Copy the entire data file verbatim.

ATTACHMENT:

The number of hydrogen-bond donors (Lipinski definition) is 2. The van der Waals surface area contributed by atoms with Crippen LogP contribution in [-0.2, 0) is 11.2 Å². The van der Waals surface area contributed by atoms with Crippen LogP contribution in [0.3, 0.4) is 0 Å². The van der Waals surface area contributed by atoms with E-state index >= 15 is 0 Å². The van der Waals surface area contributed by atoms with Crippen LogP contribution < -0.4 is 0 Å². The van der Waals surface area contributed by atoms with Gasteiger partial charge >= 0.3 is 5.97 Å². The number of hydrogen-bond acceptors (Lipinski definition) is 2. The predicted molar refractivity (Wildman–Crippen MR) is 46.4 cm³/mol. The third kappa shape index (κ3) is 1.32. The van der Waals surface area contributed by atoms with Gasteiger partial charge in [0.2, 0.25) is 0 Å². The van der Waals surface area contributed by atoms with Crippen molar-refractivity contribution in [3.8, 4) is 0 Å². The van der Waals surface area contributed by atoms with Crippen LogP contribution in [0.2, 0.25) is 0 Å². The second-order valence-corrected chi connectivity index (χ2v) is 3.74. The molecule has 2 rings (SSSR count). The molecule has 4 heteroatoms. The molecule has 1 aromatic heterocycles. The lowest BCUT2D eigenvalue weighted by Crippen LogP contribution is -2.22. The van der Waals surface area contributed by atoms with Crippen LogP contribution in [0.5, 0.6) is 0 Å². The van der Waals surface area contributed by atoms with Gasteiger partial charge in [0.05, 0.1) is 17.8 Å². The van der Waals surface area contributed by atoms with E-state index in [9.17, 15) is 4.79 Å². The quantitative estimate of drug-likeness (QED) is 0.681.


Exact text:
The number of hydrogen-bond donors (Lipinski definition) is 2. The van der Waals surface area contributed by atoms with Crippen LogP contribution in [-0.2, 0) is 11.2 Å². The van der Waals surface area contributed by atoms with Crippen LogP contribution in [0.3, 0.4) is 0 Å². The van der Waals surface area contributed by atoms with E-state index >= 15 is 0 Å². The van der Waals surface area contributed by atoms with Crippen LogP contribution < -0.4 is 0 Å². The van der Waals surface area contributed by atoms with Gasteiger partial charge >= 0.3 is 5.97 Å². The number of hydrogen-bond acceptors (Lipinski definition) is 2. The predicted molar refractivity (Wildman–Crippen MR) is 46.4 cm³/mol. The third kappa shape index (κ3) is 1.32. The van der Waals surface area contributed by atoms with Gasteiger partial charge in [0.2, 0.25) is 0 Å². The van der Waals surface area contributed by atoms with Crippen molar-refractivity contribution in [3.8, 4) is 0 Å². The van der Waals surface area contributed by atoms with Crippen LogP contribution in [0.2, 0.25) is 0 Å². The second-order valence-corrected chi connectivity index (χ2v) is 3.74. The molecule has 2 rings (SSSR count). The molecule has 4 heteroatoms. The molecule has 1 aromatic heterocycles. The lowest BCUT2D eigenvalue weighted by Crippen LogP contribution is -2.22. The van der Waals surface area contributed by atoms with Crippen LogP contribution in [0.5, 0.6) is 0 Å². The van der Waals surface area contributed by atoms with Gasteiger partial charge in [0.05, 0.1) is 17.8 Å². The van der Waals surface area contributed by atoms with E-state index in [9.17, 15) is 4.79 Å². The quantitative estimate of drug-likeness (QED) is 0.681.